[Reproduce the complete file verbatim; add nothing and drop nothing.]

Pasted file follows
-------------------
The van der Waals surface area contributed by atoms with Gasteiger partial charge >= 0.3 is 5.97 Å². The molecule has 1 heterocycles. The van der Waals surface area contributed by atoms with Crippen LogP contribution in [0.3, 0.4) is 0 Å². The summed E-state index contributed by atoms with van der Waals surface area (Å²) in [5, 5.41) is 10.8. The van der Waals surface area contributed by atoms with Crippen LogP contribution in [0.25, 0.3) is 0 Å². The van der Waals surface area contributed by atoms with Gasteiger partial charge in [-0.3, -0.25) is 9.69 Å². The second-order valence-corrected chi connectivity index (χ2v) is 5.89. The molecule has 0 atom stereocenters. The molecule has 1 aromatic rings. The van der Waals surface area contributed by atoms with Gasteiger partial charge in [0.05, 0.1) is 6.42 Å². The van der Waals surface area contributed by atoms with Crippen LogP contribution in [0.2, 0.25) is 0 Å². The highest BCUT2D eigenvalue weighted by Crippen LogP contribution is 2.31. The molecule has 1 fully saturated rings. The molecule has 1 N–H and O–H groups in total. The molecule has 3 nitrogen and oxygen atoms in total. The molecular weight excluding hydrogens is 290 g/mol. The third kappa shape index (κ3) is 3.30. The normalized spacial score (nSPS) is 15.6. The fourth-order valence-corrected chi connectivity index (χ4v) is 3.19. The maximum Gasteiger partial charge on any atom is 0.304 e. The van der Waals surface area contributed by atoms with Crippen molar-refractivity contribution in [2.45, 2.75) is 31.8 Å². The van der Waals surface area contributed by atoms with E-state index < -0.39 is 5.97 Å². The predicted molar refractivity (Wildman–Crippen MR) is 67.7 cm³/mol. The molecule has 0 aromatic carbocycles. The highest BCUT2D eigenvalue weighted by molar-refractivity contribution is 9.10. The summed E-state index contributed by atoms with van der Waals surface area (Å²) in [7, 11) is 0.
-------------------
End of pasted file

The van der Waals surface area contributed by atoms with Gasteiger partial charge >= 0.3 is 5.97 Å². The molecule has 1 heterocycles. The van der Waals surface area contributed by atoms with Crippen LogP contribution in [0.3, 0.4) is 0 Å². The summed E-state index contributed by atoms with van der Waals surface area (Å²) in [5, 5.41) is 10.8. The van der Waals surface area contributed by atoms with Crippen LogP contribution in [0.25, 0.3) is 0 Å². The van der Waals surface area contributed by atoms with Gasteiger partial charge in [-0.3, -0.25) is 9.69 Å². The second-order valence-corrected chi connectivity index (χ2v) is 5.89. The molecule has 0 atom stereocenters. The molecule has 1 aromatic rings. The van der Waals surface area contributed by atoms with Gasteiger partial charge in [0.05, 0.1) is 6.42 Å². The van der Waals surface area contributed by atoms with Crippen LogP contribution in [0.2, 0.25) is 0 Å². The highest BCUT2D eigenvalue weighted by Crippen LogP contribution is 2.31. The molecule has 1 fully saturated rings. The molecule has 1 N–H and O–H groups in total. The molecule has 3 nitrogen and oxygen atoms in total. The molecular weight excluding hydrogens is 290 g/mol. The third kappa shape index (κ3) is 3.30. The normalized spacial score (nSPS) is 15.6. The fourth-order valence-corrected chi connectivity index (χ4v) is 3.19. The maximum Gasteiger partial charge on any atom is 0.304 e. The van der Waals surface area contributed by atoms with Crippen molar-refractivity contribution in [2.45, 2.75) is 31.8 Å². The van der Waals surface area contributed by atoms with E-state index < -0.39 is 5.97 Å². The predicted molar refractivity (Wildman–Crippen MR) is 67.7 cm³/mol. The molecule has 0 aromatic carbocycles. The highest BCUT2D eigenvalue weighted by molar-refractivity contribution is 9.10. The summed E-state index contributed by atoms with van der Waals surface area (Å²) in [7, 11) is 0.